Hollywood Builds for Thousands
October 14, 2006, 11:21 AM
Filed under: Development

October 14, 2006

Hollywood Builds for Thousands of New Residents

The Hollywood City Commission’s pro-growth policy is taking on a life of its own. Countless town home projects are in the approval process, most of them located in central Hollywood.  These small projects serve to increase neighborhood densities slowly but surely. For example, this month alone, the North Central Hollywood Civic Association will be hearing developer presentations for 11 town homes at 2217 Taylor Street, 11 town homes at 2718 Pierce Street, and 20 town homes on the 2400 block of Pierce Street.  The city is approving projects of this sort on a regular basis.

In addition to the town homes are the big condo structures, most often high-impact mixed use developments that are incompatible with traditional low-rise Hollywood neighborhoods.  We have tried to count these but do not have information on all the pending projects. What follows is a partial count and it does not include any of the 2,000 plus condo and condo/hotel units planned for Hollywood Beach:

Project Name No. Residential Units
Radius Phase 1 311
Radius Phase 2 105
Young Cir. Commons 208
HART Project ?
Young Cir. Publix Site ?
Young Cir.Texaco Block 500
Taylor at U.S. 1 89
Golfview at U.S. 1 326
SoHo Lofts 92
Hollywood Station 602
Post Office Site ?
Sheridan Stationside 1600
Millennium City 2000?
Incomplete Total 5833 additional units

Note:  It is noteworthy that none of these new residential units falls within the category of “affordable housing,” The only potential affordable housing project we are aware of would be located on Adams Street — a project that is short of funds and mired in controversy for the appearance of unfair insider dealing.

All of the projects listed above lie within the downtown Regional Activity Center except for two which are west of I-95:  Sheridan Stationside Village and Millennium City.

Millennium City is a 40-acre mixed use project to be built on the site of the failed Millennium Mall — the southeast corner of Hollywood Blvd. at 441. A few days ago, with a nod to warnings of the condo glut in South Florida, city staff in concert with the Millennium City developers told a crowd of over 200 — many of them residents in neighborhoods that will be most impacted by this project —  that “times have changed.” By this, they meant that the market for new condo units is not what it was.  But having reached this conclusion, neither the city nor these developers miss a beat.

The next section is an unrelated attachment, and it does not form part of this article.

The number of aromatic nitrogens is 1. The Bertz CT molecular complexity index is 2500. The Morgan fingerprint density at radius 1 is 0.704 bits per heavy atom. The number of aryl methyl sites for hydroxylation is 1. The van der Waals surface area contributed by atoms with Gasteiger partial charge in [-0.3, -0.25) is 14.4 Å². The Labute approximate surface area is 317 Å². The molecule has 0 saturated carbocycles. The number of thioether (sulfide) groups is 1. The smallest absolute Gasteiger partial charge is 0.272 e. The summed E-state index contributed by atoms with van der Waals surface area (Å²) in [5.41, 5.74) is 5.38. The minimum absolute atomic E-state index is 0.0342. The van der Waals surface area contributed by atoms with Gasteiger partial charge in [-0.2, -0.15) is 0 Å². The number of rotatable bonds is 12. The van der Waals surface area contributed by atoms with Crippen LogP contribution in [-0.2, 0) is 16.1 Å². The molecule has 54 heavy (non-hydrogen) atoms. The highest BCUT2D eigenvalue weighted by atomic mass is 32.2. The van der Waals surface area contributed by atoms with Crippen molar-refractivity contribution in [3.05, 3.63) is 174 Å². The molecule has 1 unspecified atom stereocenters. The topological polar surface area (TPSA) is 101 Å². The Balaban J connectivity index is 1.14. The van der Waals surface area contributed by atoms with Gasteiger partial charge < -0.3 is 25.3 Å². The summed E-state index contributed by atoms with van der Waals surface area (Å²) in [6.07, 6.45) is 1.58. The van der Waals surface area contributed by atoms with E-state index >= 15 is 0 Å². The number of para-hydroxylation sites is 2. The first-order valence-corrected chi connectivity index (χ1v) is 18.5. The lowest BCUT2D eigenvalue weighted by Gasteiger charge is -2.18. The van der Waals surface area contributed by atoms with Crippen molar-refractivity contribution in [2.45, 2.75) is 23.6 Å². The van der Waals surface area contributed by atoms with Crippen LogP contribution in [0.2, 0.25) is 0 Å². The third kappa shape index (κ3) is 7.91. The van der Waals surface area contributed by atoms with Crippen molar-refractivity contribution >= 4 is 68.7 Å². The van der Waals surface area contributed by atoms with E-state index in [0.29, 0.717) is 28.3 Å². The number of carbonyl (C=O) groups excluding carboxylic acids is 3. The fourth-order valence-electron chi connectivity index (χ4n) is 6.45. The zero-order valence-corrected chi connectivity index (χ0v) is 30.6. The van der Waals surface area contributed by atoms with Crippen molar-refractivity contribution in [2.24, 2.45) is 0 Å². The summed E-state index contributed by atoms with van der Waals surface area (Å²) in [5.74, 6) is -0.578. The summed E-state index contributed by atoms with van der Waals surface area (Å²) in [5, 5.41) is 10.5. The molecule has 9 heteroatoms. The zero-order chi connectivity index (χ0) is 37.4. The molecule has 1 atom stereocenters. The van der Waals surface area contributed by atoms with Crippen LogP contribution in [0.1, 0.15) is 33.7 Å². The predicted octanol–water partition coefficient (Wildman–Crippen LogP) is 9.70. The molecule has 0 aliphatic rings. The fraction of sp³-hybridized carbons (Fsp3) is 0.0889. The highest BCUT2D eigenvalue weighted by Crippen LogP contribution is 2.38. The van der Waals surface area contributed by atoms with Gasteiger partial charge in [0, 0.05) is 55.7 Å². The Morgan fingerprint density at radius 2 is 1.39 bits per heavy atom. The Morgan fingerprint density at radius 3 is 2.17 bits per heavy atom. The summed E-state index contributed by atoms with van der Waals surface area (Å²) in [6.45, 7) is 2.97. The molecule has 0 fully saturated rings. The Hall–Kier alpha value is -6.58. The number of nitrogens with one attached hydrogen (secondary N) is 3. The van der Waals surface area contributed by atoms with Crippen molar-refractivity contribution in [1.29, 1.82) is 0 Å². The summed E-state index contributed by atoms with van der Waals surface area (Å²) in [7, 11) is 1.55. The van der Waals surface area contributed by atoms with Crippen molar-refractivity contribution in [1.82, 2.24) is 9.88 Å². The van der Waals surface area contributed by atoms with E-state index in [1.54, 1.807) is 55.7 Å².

Now the mantra is “offices.” City staff, appearing alongside members of the development team at this meeting (speaking as if they were part of the team instead of working for the taxpayers), presented plans for development around Young Circle and along Hollywood’s commercial corridors (U.S. 1, Hollywood Blvd., and State Road 7, the site of the Millennium City).  While new residential condos are a major component of all this planned construction (even though “times have changed”), square footage for offices has more emphasis than before.

For example, a few months ago, the developers were planning to put 2,800 new residential units in the ” Millennium City.”  Now they say somewhere between 1,000 and 2,000 — no small number in any case. This housing will range from 3-4 story garden apartments to high-rise condos.  Home prices are projected in the $200,000 – $500,000 range. In addition there will be 1,000,000 square feet of commercial/retail and 400,000 square feet of office space.  “White collar professionals” are expected to work in the offices, while “blue collar workers” will staff the restaurants and cafes according to Debbie Orshevsky, the developer’s attorney. She also said that Millennium City will provide “an incubator for small businesses — mom and pop type sites.”

Neighboring residents questioned Ms. Orshevsky as to how the City of Hollywood can possibly provide adequate services to the new Millennium City.  Is there sufficient water and sewer capacity, for example?  What about trash collection and maintenance of the green space that is supposed to be included within the project?  The developer’s attorney spoke noncommitally about creating a Community Development District which could help to finance and maintain facilities and services required by this mega-development.

According to Ms. Orshevsky, Millennium City is about half way through a long approval process.  She anticipates a start date for this project about a year from now.  Residents of the adjoining Lawn Acres community have been monitoring the Millennium City project since it was first proposed.  They have expressed major traffic concerns as well as opposition to the idea of towering condos next to their one-story homes, thus removing all privacy as the high-rise residents would be peering right down into their yards.  The developer’s response is that the high-rise structures will front the corridors and the buildings will be stepped down as they approach the boundary with Lawn Acres. Nonetheless, the Lawn Acres homes will lose their sense of privacy as these towers are built and occupied.

Hollywood’s pro-growth mayor and city commissioners won’t face the voters until March 2008 — but because of Commissioner Wasserstrom’s suspension, a much earlier opportunity presents itself to slow the hyper-growth direction the City Commission has set.  Florida state law plus the Hollywood city charter require that a special election be held in early 2007 to fill the vacant District 4 commission seat. Let’s hope this race includes a slow-growth candidate.


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